The following is an interview with Tammera Hollerich, IBT Consulting’s CEO and Executive Consultant, by Paul Wilson of Benefits Pro magazine in collaboration with NAHU’s Vanguard Council..

TAMMERA HOLLERICH is the CEO and founder of Mirus3, which provides health and life insurance as well as consulting to individuals and businesses. Healthy Lifestyle Secrets, an on-site corporate wellness and weight-management program, is a value-added service of the company that offers personalized nutritional plans for maximum health as well as private consultations and training.

Paul Wilson: How did you get started in the benefits industry?
TH: I came into the industry when I was in my mid20s as a secretary for a big Fortune 500 insurance company. I worked in one of their remote offices and quickly realized that it was a very heavily male-dominated industry and that most people running the industry were in their mid-50s. The office where I worked was primarily focused on Medicare, and these “road warriors” would go out with a stack of leads into a small town and sit in these little old people’s houses until they got that application signed and got the check. The next day, I would get a phone call wanting to cancel it.

As that kept happening, I finally looked at the district manager one day and said, “I’m going to go get my license.” He laughed in my face and said, “Sweetheart, you’re doing just fine where you are.” The night before I took the test, I told him that I needed to take the morning off and he said, “If you insist, but you’re not going to pass it so I don’t know why you’re bothering.” Well, I passed with flying colors and got my license. I asked the top sales guy in the office if he would train me, but he didn’t realize that in my head, I was thinking “everything he tells you, do the opposite.”

He and I eventually branched off into our own independent office where I kind of ran the office for him, and that’s where I really got some lessons through hard knocks. I was forced to do things his way. Eventually, it got to the point where I was the one going out and getting all the sales and he would just sign them. I realized one day that was ridiculous, so I started to build my own relationships and eventually got the nerve to walk away from him.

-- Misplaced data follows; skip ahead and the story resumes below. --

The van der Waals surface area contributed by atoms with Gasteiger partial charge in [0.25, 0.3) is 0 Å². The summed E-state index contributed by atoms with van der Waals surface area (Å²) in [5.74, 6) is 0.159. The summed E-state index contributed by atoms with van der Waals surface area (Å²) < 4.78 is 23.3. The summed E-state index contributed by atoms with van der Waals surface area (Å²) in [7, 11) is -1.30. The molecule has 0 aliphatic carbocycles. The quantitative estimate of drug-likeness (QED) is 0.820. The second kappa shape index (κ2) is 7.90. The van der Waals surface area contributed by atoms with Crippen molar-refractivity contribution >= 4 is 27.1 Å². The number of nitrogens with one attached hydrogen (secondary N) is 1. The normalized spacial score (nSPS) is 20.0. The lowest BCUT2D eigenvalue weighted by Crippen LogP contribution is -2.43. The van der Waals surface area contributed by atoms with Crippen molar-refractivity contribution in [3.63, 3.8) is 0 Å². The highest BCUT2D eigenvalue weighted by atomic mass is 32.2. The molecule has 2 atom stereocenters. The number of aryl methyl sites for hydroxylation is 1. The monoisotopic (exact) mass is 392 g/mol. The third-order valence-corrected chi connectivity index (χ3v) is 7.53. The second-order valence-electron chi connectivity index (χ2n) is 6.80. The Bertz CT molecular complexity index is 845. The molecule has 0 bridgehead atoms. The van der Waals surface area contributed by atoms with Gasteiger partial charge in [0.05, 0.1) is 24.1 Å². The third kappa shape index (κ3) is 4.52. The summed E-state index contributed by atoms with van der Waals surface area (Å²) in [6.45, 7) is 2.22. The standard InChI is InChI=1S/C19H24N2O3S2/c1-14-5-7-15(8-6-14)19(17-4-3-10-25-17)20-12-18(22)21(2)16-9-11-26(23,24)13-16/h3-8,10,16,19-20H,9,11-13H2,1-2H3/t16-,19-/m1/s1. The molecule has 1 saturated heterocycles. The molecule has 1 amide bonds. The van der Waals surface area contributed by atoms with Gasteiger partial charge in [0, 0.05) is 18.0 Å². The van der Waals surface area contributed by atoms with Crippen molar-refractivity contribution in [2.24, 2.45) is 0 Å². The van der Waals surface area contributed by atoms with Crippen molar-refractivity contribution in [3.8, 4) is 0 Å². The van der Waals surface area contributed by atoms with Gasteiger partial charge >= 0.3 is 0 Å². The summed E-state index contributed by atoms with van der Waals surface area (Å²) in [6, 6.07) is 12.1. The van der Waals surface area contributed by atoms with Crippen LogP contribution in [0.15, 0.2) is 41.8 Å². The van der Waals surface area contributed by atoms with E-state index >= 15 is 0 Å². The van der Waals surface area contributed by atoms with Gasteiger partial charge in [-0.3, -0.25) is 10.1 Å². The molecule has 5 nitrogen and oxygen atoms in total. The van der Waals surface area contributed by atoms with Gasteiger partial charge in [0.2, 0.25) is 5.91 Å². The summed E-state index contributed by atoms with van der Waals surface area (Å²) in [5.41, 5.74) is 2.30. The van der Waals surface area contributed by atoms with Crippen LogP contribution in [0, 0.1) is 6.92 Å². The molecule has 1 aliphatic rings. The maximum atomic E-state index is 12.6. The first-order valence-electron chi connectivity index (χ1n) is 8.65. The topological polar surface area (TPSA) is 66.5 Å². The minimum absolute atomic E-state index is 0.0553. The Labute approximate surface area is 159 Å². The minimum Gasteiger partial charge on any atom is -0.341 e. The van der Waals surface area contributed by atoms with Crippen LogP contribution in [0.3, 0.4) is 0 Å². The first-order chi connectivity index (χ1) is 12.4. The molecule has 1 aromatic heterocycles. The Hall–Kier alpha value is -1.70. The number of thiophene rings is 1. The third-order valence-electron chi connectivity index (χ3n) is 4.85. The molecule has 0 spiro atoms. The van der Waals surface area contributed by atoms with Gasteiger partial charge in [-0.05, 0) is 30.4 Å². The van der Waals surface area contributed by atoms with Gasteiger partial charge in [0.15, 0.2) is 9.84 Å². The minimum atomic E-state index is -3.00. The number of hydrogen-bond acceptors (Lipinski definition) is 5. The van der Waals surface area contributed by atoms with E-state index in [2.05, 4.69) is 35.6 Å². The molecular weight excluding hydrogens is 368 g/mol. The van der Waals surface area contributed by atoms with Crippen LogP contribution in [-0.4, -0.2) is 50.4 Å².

At the time, HMOs were just coming into prominence here in Texas. You had to get an HMO license and he was never going to do that, so I went and got it on my own. I started selling my own stuff and eventually worked out a deal with Blue Cross Blue Shield and ended up being one of their top 10 salespeople. I was able to support myself and then started my own office in 1997. I rented my own little office and had one secretary who helped me. I started building an individual book of business and slowly began working on small-group stuff.

PW: Can you talk about your journey since then?
TH: Around 2004, I hit a crossroads and I wasn’t sure I wanted to stay in the industry. A really good friend of mine in Tampa owned a balloon company and she said, “You just need a break; why don’t you come out here and help me this weekend?” So I did that, came back and decided to start a balloon company in the Dallas/Fort Worth area while continuing to run my benefits business. At first, I just thought balloons would give me a creative outlet; well now I have one of the two largest balloon decor companies in the DFW market and I also have one of the largest benefits agencies in the area serving small and mid-markets.

And now I love benefits, because I know we’re making a huge difference. One of the things I learned early on is that female benefits advisors bring something very unique to the table. Women are often seen as nurturers and caregivers, so if you position yourself the right way, you enter a conversation or relationship with a certain level of trust. With that comes a tremendous amount of responsibility. I tell my staff, who are all women, “We have a responsibility to our community and to business owners to help them navigate the complexity of an industry they know nothing about.”